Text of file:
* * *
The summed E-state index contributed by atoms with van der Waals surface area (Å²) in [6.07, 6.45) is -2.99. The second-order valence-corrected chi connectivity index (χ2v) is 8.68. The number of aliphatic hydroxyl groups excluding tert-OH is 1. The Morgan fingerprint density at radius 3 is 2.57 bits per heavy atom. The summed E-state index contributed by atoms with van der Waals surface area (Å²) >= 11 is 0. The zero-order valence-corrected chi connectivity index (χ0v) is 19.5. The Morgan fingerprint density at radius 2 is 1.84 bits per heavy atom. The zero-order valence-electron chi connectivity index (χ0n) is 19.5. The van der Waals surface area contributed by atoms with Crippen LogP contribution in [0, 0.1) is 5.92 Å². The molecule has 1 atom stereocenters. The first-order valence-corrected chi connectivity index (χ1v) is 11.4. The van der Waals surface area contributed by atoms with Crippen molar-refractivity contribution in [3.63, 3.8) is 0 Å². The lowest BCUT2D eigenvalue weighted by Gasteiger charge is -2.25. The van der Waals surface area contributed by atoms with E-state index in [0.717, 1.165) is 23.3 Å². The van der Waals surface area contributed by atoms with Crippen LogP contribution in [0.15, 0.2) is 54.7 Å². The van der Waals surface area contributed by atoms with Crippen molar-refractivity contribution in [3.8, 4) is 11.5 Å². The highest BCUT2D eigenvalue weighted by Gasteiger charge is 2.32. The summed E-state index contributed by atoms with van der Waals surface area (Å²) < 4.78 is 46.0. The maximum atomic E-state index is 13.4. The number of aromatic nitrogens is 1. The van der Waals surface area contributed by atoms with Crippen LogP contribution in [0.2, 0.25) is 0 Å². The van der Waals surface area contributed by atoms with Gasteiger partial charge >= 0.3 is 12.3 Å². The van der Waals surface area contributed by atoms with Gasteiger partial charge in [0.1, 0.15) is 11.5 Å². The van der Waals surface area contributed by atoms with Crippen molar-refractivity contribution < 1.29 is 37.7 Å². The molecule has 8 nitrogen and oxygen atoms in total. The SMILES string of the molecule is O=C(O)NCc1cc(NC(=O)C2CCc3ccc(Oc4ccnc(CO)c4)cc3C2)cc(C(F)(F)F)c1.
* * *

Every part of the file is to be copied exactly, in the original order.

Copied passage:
The summed E-state index contributed by atoms with van der Waals surface area (Å²) in [6.07, 6.45) is -2.99. The second-order valence-corrected chi connectivity index (χ2v) is 8.68. The number of aliphatic hydroxyl groups excluding tert-OH is 1. The Morgan fingerprint density at radius 3 is 2.57 bits per heavy atom. The summed E-state index contributed by atoms with van der Waals surface area (Å²) >= 11 is 0. The zero-order valence-corrected chi connectivity index (χ0v) is 19.5. The Morgan fingerprint density at radius 2 is 1.84 bits per heavy atom. The zero-order valence-electron chi connectivity index (χ0n) is 19.5. The van der Waals surface area contributed by atoms with Crippen LogP contribution in [0, 0.1) is 5.92 Å². The molecule has 1 atom stereocenters. The first-order valence-corrected chi connectivity index (χ1v) is 11.4. The van der Waals surface area contributed by atoms with Crippen molar-refractivity contribution in [3.63, 3.8) is 0 Å². The lowest BCUT2D eigenvalue weighted by Gasteiger charge is -2.25. The van der Waals surface area contributed by atoms with E-state index in [0.717, 1.165) is 23.3 Å². The van der Waals surface area contributed by atoms with Crippen LogP contribution in [0.15, 0.2) is 54.7 Å². The van der Waals surface area contributed by atoms with Crippen molar-refractivity contribution in [3.8, 4) is 11.5 Å². The highest BCUT2D eigenvalue weighted by Gasteiger charge is 2.32. The summed E-state index contributed by atoms with van der Waals surface area (Å²) < 4.78 is 46.0. The maximum atomic E-state index is 13.4. The number of aromatic nitrogens is 1. The van der Waals surface area contributed by atoms with Crippen LogP contribution in [0.2, 0.25) is 0 Å². The van der Waals surface area contributed by atoms with Gasteiger partial charge >= 0.3 is 12.3 Å². The van der Waals surface area contributed by atoms with Gasteiger partial charge in [0.1, 0.15) is 11.5 Å². The van der Waals surface area contributed by atoms with Crippen molar-refractivity contribution < 1.29 is 37.7 Å². The molecule has 8 nitrogen and oxygen atoms in total. The SMILES string of the molecule is O=C(O)NCc1cc(NC(=O)C2CCc3ccc(Oc4ccnc(CO)c4)cc3C2)cc(C(F)(F)F)c1.